I am documenting my 2022-23 school year through photography. Each day, I take a photograph and include it in a weekly post here on my blog. The goal is to create a compilation of photos that tells the story of my year and challenges me to go beyond the written word. This is the 16th post in the series.

Monday, December 12

Period 2: In a chair, on top of a table

Tuesday, December 13

The classroom decor gets festive

Wednesday, December 14

Game changer #1: Deltamath

Thursday, December 15

Game changer #2: Vertical whiteboards

Friday, December 16

Pregame warm-ups at the boys basketball game

Lay it all on the line

I lay it all on the line each day because pre-existing structures will only get stronger if I don’t.

Those are the words of a colleague of mine. I’ll call him Mr. N. We started chatting at lunch during a recent day-long PD and found ourselves still engrossed in conversation long after everyone else had left. He was referring to his teaching style, which many in our school community view as overly demonstrative and demanding. He pushes harder than any teacher I’ve ever known for students to be on time to his class. He tracks down those who miss his tutoring like a heat-seeking missile. From collaboration to self-assessment, Mr. N’s class functions with the expectation of greatness each and every day.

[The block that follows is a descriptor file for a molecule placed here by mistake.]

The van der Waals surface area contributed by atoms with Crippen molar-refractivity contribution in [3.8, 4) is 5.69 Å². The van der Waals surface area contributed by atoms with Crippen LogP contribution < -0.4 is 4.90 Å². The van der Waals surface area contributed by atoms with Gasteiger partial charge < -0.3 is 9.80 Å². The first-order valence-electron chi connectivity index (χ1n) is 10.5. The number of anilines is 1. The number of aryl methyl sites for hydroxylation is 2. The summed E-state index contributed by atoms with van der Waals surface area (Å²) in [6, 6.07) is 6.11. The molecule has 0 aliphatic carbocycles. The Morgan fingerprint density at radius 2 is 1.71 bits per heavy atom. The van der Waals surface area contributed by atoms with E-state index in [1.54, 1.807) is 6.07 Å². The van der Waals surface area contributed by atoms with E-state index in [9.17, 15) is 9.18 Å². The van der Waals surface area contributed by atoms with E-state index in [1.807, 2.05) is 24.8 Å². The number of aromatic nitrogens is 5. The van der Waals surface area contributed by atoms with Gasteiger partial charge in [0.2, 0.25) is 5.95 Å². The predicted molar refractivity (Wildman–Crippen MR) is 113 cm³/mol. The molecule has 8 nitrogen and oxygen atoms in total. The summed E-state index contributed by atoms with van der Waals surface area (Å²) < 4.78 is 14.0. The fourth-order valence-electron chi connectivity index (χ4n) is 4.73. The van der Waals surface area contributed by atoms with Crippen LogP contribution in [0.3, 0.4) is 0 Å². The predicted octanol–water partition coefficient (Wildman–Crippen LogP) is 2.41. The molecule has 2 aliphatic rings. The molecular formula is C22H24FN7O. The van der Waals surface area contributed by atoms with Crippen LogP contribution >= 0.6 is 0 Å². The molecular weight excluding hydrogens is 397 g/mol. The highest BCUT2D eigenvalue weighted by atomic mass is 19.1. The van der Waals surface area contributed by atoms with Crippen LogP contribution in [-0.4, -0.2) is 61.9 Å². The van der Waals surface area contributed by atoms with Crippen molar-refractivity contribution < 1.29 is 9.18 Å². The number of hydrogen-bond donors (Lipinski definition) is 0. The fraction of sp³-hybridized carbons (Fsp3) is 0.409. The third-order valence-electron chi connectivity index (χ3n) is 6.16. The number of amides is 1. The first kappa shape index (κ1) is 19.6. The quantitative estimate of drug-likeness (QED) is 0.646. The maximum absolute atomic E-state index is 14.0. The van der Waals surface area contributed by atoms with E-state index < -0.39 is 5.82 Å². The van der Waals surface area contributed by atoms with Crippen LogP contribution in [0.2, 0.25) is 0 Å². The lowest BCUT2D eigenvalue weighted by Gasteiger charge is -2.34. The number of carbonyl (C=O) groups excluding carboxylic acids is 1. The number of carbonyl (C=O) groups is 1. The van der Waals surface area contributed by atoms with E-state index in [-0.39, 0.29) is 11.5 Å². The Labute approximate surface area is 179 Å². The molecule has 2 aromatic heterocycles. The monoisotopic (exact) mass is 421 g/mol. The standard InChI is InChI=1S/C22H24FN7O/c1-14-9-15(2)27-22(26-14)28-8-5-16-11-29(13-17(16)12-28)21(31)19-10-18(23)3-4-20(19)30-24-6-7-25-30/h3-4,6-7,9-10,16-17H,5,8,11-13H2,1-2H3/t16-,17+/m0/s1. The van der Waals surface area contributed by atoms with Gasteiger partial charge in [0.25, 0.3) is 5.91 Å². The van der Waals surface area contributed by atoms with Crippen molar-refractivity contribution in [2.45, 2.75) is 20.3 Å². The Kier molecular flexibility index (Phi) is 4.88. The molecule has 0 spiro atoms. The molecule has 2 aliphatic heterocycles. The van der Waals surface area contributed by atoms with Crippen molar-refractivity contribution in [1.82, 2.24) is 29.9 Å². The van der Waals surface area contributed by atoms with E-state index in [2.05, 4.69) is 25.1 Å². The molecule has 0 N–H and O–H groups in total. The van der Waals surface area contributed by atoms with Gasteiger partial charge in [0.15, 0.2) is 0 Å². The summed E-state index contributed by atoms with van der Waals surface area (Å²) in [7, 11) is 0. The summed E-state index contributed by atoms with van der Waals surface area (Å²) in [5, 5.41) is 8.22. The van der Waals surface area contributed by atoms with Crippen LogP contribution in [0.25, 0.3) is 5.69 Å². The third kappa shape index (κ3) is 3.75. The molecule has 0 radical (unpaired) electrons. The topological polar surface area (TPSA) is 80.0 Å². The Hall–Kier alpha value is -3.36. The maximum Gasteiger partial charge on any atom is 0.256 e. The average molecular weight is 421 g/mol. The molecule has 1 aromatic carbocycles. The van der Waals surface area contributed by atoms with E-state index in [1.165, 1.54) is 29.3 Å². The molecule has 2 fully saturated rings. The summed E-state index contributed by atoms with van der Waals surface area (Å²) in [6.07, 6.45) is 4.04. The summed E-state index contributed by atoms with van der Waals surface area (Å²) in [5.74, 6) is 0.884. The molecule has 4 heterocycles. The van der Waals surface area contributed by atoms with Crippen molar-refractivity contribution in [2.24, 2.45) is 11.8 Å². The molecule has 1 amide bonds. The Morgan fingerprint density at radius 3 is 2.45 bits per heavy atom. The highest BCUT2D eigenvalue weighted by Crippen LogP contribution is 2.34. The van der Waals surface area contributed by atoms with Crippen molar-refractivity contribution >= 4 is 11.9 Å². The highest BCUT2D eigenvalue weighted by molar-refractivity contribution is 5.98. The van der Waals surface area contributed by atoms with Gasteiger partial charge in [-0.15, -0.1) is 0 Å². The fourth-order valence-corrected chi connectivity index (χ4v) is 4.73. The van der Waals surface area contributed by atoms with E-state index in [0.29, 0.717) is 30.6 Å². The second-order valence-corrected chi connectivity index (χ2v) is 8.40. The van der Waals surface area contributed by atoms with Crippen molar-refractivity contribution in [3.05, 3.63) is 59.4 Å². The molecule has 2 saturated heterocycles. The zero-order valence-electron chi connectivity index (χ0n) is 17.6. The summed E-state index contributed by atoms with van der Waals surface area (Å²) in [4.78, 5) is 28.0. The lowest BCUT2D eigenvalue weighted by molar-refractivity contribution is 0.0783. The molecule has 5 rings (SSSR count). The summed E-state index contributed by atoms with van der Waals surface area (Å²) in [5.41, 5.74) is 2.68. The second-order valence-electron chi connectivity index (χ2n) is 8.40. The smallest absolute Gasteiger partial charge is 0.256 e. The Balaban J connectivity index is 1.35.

This has led many students at our school to say that Mr. N is “doing too much.” But in his eyes, “doing too much” is precisely what’s needed from him. If the future will be a just one — one that is full of productive, generous, thriving citizens who can reimagine society — Mr. N believes that it begins in his classroom. Because of this, he shoulders the burden of manifesting a better world. He bears direct responsibility for it with each lesson plan he writes, class demonstration he designs, and exit ticket he creates. If a given lesson of his doesn’t move the needle toward justice, then he doesn’t consider that day a success.